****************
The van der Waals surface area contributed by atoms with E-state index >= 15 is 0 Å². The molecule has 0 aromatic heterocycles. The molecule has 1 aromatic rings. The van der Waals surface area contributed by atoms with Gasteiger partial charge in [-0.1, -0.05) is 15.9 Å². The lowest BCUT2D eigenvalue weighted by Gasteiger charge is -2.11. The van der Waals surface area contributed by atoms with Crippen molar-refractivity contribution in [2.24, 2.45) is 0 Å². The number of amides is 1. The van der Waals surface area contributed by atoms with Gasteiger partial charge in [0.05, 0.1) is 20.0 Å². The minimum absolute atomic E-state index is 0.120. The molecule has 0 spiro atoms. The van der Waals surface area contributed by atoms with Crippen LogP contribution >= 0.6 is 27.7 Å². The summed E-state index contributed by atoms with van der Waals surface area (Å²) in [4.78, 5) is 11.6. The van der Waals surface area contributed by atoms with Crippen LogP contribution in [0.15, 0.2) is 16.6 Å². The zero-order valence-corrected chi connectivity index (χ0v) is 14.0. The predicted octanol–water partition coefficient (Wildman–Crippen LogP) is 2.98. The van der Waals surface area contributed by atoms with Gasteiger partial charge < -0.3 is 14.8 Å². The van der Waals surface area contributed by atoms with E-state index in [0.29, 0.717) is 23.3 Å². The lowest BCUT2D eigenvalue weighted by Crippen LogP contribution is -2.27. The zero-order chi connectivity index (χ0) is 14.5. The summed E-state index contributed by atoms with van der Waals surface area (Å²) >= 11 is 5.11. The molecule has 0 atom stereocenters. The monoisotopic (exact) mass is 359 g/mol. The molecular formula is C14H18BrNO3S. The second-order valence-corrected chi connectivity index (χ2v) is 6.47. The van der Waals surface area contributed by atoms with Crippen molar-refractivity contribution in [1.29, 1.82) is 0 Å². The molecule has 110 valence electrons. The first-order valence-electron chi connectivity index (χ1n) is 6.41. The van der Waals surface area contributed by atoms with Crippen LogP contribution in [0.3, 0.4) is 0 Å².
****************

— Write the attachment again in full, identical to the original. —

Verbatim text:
The van der Waals surface area contributed by atoms with E-state index >= 15 is 0 Å². The molecule has 0 aromatic heterocycles. The molecule has 1 aromatic rings. The van der Waals surface area contributed by atoms with Gasteiger partial charge in [-0.1, -0.05) is 15.9 Å². The lowest BCUT2D eigenvalue weighted by Gasteiger charge is -2.11. The van der Waals surface area contributed by atoms with Crippen molar-refractivity contribution in [2.24, 2.45) is 0 Å². The number of amides is 1. The van der Waals surface area contributed by atoms with Gasteiger partial charge in [0.05, 0.1) is 20.0 Å². The minimum absolute atomic E-state index is 0.120. The molecule has 0 spiro atoms. The van der Waals surface area contributed by atoms with Crippen LogP contribution >= 0.6 is 27.7 Å². The summed E-state index contributed by atoms with van der Waals surface area (Å²) in [4.78, 5) is 11.6. The van der Waals surface area contributed by atoms with Crippen LogP contribution in [0.15, 0.2) is 16.6 Å². The zero-order valence-corrected chi connectivity index (χ0v) is 14.0. The predicted octanol–water partition coefficient (Wildman–Crippen LogP) is 2.98. The van der Waals surface area contributed by atoms with Gasteiger partial charge < -0.3 is 14.8 Å². The van der Waals surface area contributed by atoms with E-state index in [0.29, 0.717) is 23.3 Å². The lowest BCUT2D eigenvalue weighted by Crippen LogP contribution is -2.27. The zero-order chi connectivity index (χ0) is 14.5. The summed E-state index contributed by atoms with van der Waals surface area (Å²) >= 11 is 5.11. The molecule has 0 atom stereocenters. The monoisotopic (exact) mass is 359 g/mol. The molecular formula is C14H18BrNO3S. The second-order valence-corrected chi connectivity index (χ2v) is 6.47. The van der Waals surface area contributed by atoms with Crippen molar-refractivity contribution in [1.29, 1.82) is 0 Å². The molecule has 110 valence electrons. The first-order valence-electron chi connectivity index (χ1n) is 6.41. The van der Waals surface area contributed by atoms with Crippen LogP contribution in [0.3, 0.4) is 0 Å².